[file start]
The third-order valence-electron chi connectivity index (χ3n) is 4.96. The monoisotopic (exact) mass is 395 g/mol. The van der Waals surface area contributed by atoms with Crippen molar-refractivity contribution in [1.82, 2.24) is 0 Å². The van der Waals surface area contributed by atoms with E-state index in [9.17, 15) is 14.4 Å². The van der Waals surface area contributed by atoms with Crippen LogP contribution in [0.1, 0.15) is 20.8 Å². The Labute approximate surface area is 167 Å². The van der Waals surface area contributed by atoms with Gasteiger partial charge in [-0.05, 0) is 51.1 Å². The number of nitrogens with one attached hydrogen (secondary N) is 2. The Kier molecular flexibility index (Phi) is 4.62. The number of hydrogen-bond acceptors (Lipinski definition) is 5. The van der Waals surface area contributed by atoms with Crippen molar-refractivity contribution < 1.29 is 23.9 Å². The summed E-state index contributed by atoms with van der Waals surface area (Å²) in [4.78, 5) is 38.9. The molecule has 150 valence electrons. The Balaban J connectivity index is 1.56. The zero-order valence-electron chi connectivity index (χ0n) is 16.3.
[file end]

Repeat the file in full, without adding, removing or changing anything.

The third-order valence-electron chi connectivity index (χ3n) is 4.96. The monoisotopic (exact) mass is 395 g/mol. The van der Waals surface area contributed by atoms with Crippen molar-refractivity contribution in [1.82, 2.24) is 0 Å². The van der Waals surface area contributed by atoms with E-state index in [9.17, 15) is 14.4 Å². The van der Waals surface area contributed by atoms with Crippen LogP contribution in [0.1, 0.15) is 20.8 Å². The Labute approximate surface area is 167 Å². The van der Waals surface area contributed by atoms with Gasteiger partial charge in [-0.05, 0) is 51.1 Å². The number of nitrogens with one attached hydrogen (secondary N) is 2. The Kier molecular flexibility index (Phi) is 4.62. The number of hydrogen-bond acceptors (Lipinski definition) is 5. The van der Waals surface area contributed by atoms with Crippen molar-refractivity contribution < 1.29 is 23.9 Å². The summed E-state index contributed by atoms with van der Waals surface area (Å²) in [4.78, 5) is 38.9. The molecule has 150 valence electrons. The Balaban J connectivity index is 1.56. The zero-order valence-electron chi connectivity index (χ0n) is 16.3.